Leaving (and Going to) Las Vegas

We took a trip to Las Vegas recently. We flew. I hate flying. I’m afraid of flying. Actually, that’s not really accurate. I’m OK with the flying part; it’s crashing I’m afraid of. I’ve never been in a plane crash. I know one person who was, but it wasn’t a jet. It was just a small charter plane. Everyone lived in that accident. This does not make me feel even one tiny bit better. I’m related to a commercial airline pilot. I know the odds of a plane crash. The problem is, I flunked Statistics, and I suck at math, so as far as I’m concerned, every take off is just as likely to end in a blazing fireball of jet fuel as any other. I’ve had dozens of conversations with pilots about how seldom planes crash and how the pilot wants to get home too and blah blah whatever the fuck I don’t care I still hate to fly.

But I had a few thoughts on airplane travel, and since I’m kind of a, “think some shit and vomit it all back up at you lovely people” person, here we go.

I’m always afraid the guy who figured out our fuel for the flight forgot to carry the two.
On our way down to Vegas, our flight was diverted to a place called Ontario, California. The pilot explained that there were scattered storms around Las Vegas, and planes were being put into holding patterns until they could get clearance to land. Our fuel wasn’t sufficient to sustain that, so we were being diverted. We’d be refueled, and fly back to Vegas, which was about an hour long flight. So considering that here we are with clearly low fuel, and we have to take off and land one more time than I was counting on (I hate takeoff most, landing is a close second, and turbulence is third), I was pretty unhappy. Add to that the flight attendant said that because the flight between Ontario and Vegas was so short they wouldn’t be offering beverage service (I am forced to fly with significant levels of liquid courage), this wasn’t looking good for me.

Since I suck at math (see: Airplane Crashes, Probability Of, above) I just always assume that the calculations for these things are super complicated (because, you know, you have to burn fuel to carry fuel) and worry that the guy who did them for our flight just found out his wife is having an affair with another woman, or his 16 year old daughter is dating a known drug dealer, or dealing with some other personal crisis that might distract him from his calculations. I know, I know these things are all done by computers these days, but someone has to input the data to make the calculation happen at some point, and so I worry.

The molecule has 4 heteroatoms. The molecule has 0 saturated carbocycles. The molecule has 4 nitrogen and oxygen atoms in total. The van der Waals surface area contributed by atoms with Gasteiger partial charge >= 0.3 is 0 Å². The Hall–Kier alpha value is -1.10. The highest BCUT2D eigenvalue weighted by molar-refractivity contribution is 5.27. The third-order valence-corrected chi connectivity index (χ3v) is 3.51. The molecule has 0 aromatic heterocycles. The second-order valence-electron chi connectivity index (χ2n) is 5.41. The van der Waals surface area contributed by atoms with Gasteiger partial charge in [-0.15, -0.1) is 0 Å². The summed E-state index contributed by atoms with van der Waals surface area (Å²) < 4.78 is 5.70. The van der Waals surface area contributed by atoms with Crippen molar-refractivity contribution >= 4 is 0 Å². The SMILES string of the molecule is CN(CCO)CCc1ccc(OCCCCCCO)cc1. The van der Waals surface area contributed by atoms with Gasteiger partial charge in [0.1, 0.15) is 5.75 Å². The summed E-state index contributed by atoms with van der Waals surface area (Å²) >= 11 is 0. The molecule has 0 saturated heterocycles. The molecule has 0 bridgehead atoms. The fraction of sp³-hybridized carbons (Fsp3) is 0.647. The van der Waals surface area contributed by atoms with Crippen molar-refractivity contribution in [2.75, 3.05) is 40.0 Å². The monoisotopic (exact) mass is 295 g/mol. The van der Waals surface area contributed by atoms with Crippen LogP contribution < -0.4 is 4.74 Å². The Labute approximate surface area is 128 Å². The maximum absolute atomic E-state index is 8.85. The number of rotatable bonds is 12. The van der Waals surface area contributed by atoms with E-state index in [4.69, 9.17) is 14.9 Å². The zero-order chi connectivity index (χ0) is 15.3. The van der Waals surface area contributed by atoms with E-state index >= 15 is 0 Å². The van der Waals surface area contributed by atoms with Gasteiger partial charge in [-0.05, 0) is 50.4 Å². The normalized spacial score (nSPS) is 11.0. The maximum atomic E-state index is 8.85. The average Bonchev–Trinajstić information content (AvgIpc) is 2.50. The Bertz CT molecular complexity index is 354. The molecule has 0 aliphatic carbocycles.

(Update: we did not crash.)

If I were a flight attendant, I would be fired for scolding people who wanted to use the restroom before takeoff for not going before they left home.
On our flight (make that flights, plural) down, one Asian gentleman got up to use the restroom no fewer than seven times. Two of them before we even left the gate. Since I didn’t use the restroom the whole time (ew, get me started someday on public restrooms—thank god my bladder capacity is “camel”), I have no idea if he had a significant problem, or if he just had a very small bladder (but if the latter, dude, lay off the selection of complimentary beverages, would you?), but his trips to the potty seemed excessive. If I’d been the flight attendant, I’d have probably said more than I should have, especially about the pre-flight visits when everyone was trying to store their steamer trunks in the overhead bins. Sit. The. Fuck. Down.

For whatever reason, I get more free booze from flight attendants than I probably deserve. Or need.
Maybe because I’m clearly a white knuckle flier, or maybe because I’m often flying with multiple small children, flight attendants seem to take pity on me and sometimes provide me with as much free booze as I can soak up. On the first flight of our most recent trip, over the space of three hours, I was given three free bottles of white wine (those little ones, you know). In the past, on cross country flights, I’ve been given up to five or six (I don’t drink them—once I reach my limit I start stashing them in my purse so that I don’t have to pay for overpriced wine at our destination). On many flights earlier in my life sympathetic flight attendants gave me multiple free mini bottles of vodka (when I was still a vodka drinker, in my carefree youth). It’s not always free—I’ve paid for it plenty of times. But lots of times they just give it to me.

On this particular flight, I was traveling alone with my four kids. They were giving me all kinds of trouble getting into their seats. Not that they were bad, but they were constantly saying, “Hey Mommy…hey Mommy…hey Mommy…” (and for those Moms with children who don’t yet talk, or don’t talk in full sentences, two words of advice: 1) Their first word will probably be “dada.” You want to encourage this, and 2) I know you’re thinking, “I can’t wait until the day they can speak in full sentences, and express their thoughts, and converse!” Take it from me: Yes you fucking can). Finally they were all in their seats and I looked back at the flight attendant in the galley who had been watching this whole seating process, smiled sweetly, and said, “What time does your beverage service start?” She laughed and said, “Fifteen minutes after takeoff.” And free wine was forthcoming, bless her heart.